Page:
Relating preschool class size to classroom quality and student achievement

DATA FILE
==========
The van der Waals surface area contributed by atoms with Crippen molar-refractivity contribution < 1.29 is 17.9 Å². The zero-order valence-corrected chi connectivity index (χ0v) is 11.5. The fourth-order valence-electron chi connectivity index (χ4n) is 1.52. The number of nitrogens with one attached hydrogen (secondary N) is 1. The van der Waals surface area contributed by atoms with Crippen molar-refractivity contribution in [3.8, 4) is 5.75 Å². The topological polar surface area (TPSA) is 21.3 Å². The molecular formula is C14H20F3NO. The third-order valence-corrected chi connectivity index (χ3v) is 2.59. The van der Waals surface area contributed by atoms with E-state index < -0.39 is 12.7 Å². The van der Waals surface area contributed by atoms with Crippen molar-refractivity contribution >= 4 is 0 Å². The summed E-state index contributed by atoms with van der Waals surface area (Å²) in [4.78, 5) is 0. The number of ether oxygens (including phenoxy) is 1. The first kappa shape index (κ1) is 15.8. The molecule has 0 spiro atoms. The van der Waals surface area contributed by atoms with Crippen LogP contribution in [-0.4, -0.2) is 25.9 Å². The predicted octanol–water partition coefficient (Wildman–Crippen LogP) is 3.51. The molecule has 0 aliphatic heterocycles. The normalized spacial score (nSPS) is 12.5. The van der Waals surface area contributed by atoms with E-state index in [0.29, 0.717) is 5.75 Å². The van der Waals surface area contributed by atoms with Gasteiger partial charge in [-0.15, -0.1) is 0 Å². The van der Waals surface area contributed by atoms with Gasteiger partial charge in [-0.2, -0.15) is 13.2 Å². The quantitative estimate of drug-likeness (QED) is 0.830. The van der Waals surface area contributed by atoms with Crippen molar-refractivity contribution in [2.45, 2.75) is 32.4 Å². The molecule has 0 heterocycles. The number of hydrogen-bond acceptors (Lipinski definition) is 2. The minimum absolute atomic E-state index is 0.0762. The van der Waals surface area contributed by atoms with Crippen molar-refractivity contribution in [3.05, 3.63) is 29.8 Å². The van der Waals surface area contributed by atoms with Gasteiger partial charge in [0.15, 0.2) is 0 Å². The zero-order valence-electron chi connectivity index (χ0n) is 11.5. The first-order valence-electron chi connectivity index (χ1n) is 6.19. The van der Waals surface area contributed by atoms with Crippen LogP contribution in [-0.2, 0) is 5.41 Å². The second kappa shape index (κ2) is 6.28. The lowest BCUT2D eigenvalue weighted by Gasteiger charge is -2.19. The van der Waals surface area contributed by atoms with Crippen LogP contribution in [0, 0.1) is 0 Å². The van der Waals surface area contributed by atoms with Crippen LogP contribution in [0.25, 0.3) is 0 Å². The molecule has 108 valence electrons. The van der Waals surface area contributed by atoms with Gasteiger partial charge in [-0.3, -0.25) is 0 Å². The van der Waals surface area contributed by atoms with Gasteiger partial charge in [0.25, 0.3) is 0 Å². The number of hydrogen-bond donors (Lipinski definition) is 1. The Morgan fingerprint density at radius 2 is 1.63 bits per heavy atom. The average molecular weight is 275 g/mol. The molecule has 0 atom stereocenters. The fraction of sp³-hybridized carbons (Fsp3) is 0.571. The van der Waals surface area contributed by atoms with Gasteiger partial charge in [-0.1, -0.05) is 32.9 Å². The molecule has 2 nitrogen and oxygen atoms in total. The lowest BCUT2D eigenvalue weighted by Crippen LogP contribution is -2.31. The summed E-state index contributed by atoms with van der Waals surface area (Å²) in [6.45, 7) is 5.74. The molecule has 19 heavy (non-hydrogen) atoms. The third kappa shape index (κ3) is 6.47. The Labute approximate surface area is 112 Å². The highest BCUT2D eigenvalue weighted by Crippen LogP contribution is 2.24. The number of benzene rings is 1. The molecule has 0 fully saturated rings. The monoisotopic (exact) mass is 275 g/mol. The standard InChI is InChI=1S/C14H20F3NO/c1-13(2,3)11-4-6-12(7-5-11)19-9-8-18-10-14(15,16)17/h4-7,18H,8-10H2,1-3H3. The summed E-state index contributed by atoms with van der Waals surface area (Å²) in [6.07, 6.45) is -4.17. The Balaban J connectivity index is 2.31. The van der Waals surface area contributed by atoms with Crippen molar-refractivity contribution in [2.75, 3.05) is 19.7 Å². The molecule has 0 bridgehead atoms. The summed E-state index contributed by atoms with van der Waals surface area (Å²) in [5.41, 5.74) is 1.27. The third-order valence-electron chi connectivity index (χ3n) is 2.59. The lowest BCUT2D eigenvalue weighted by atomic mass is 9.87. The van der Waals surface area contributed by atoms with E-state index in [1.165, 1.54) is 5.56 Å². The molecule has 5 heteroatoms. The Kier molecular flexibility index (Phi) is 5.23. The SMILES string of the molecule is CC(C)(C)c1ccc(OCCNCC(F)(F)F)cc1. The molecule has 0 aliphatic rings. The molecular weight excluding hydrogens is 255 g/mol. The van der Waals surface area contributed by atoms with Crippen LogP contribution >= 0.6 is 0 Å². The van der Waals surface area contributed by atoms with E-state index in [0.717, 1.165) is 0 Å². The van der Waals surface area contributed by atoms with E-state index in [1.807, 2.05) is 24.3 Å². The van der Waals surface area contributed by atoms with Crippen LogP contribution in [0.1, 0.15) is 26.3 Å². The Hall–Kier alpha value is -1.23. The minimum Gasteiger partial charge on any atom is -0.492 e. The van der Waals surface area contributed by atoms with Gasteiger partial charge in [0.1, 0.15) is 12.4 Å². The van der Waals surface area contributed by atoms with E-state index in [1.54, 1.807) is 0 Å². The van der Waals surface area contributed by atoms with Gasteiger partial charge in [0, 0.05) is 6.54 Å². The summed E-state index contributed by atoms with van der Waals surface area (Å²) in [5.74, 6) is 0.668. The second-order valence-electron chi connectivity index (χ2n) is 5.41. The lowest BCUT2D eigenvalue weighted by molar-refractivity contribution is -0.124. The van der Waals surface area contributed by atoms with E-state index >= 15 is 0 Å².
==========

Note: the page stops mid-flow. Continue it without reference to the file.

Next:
This paper examines the effects of preschool class size on classroom quality and student achievement by drawing upon data from 21 teachers and 354 children that were collected during the 2008–2009 school year. Regular class sizes contained 20 students and reduced class sizes contained 15 students. Either the AM or PM session was randomly assigned to be 15 students for each teacher, so that each teacher taught both a regular and reduced class size. Children who attended reduced size classrooms were found to partake in more one-to-one interactions with teachers than children in regular size classrooms, but there were no differences between groups in the quality of classroom interactions as measured by the Classroom Assessment Scoring System (CLASS). Children in smaller classrooms also were found to gain more in literacy skills by the end of preschool. In contrast, there were no significant differences between groups in vocabulary or math gains. These results indicate that an assigned difference of five children in a preschool classroom can benefit children's cognitive development after just one school year. However, these benefits are not explained by differences in a commonly used measure of classroom quality, which were minimal. Future endeavors to reduce class size in preschool might be enhanced if coupled with professional development strategies that aim to maximize teachers' effectiveness with smaller classes. (author abstract)
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